Obtaining an Energy Performance Certificate (EPC) is a legal requirement if you wish to sell or rent out any existing property within the UK.
Where a property has been newly constructed and the initial construction stage comes to an end an EPC is also required.
If the property in question is a business or commercial premises then you will need to get your EPC from a. The person conducting the assessment may differ from those who provide domestic certificates due to the different complexities and features of commercial properties over domestic ones.
The purpose of an EPC is to show how energy efficient a building is. Various factors will be taken into consideration in order to determine efficiency. Some of the things an assessor will look at in order to collect the required information for a commercial EPC certificate will be:
- 1. What material the building is made from
- The fabric of the walls
i. Both internal and external walls will be evaluated
ii. Whether walls are single skin or cavity in construction
iii. The materials used: Brick, Block, Timber, Metal and so on
- How windows and doors are made
i. Whether frames are wooden, metal or UPVC
ii. The type and style of window. i.e. fixed closed, sash or hinge opening
iii. If windows are single, double or triple glazed
- The type of roof
i. A roof may be pitched, flat or possibly have varying contours and valleys
ii. The material used for its construction: slate, tile, metal, glass, thatch, etc..
iii. Whether the roof has any windows will also be a factor
- The type of flooring throughout
i. Is there a basement or cellar?
ii. Are the varying floors of the building solid, or are there floorboards or other types of cavity flooring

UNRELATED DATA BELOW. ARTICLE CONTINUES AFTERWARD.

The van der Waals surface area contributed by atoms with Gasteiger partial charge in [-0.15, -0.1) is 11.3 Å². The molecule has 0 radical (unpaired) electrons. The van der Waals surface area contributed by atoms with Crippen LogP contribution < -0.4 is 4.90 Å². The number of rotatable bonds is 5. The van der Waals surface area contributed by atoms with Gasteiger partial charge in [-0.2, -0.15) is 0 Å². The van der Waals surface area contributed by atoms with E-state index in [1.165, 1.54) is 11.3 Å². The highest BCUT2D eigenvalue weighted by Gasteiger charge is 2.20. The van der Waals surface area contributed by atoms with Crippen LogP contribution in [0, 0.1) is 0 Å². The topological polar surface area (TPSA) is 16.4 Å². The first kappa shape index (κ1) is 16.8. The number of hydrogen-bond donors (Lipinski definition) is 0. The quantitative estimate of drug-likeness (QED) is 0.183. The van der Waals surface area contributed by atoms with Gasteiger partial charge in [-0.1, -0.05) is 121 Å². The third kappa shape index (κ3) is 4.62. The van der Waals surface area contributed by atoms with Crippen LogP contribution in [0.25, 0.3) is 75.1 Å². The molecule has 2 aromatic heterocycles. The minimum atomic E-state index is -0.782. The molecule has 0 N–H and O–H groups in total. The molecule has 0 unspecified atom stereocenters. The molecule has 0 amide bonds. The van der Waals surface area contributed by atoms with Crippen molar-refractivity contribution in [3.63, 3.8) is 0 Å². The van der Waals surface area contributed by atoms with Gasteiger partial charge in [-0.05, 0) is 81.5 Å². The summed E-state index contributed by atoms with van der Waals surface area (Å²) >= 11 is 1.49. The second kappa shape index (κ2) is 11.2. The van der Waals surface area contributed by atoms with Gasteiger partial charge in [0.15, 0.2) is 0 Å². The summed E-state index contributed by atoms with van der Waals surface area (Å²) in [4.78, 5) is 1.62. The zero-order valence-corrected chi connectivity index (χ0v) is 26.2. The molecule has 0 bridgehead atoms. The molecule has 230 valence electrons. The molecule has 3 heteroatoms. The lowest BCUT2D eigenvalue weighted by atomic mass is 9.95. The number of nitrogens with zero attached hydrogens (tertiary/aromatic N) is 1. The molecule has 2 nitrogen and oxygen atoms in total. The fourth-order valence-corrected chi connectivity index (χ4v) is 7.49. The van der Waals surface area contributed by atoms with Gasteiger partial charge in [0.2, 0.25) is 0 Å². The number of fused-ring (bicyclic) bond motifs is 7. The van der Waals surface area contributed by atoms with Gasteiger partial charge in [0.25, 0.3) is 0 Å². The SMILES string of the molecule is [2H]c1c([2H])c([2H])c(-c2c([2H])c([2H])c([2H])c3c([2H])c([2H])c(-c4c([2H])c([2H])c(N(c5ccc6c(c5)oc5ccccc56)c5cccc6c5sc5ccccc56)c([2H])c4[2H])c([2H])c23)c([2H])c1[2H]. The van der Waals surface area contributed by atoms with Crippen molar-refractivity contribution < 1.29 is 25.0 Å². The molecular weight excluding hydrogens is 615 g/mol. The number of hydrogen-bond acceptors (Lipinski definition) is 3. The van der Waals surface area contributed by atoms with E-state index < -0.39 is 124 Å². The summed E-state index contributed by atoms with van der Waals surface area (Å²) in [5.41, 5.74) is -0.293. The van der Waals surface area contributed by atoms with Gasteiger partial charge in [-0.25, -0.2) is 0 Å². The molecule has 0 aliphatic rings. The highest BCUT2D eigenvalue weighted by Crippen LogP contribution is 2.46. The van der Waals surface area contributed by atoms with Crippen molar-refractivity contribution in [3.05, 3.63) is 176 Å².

iii. If any underfloor heating is in operation
- 2. What level of insulation the building currently has
- Do any cavity walls contain insulation?
- Is there any loft insulation? If so, what type and how thick?
There are exceptions to the requirement for a building to have an EPC, which are:
- 1. If a building is listed and altering it is deemed unacceptable
- 2. Places of worship or areas used for other religious activity
- 3. Industrial sites that don’t use much energy
- 4. If demolition has been scheduled or planning permission has been applied for
- 5. Temporary buildings in use for 2 years or less
- 6. Detached buildings with less than 50 meters squared of total floor space
Once an EPC has been obtained it will last for a period of 10 years. There are also other considerations beyond having a current EPC that need to be adhered to for any commercial property. There are likely to be various other certificates that are required. Safety certificates for heating systems are necessary, as are periodic checks on electrical systems. Anwill be required for premises with such systems in place. There is a requirement to comply with both building regulations and water regulations and the onus is on the owner or property manager to ensure standards are met and maintained. For more information contact the relevant body.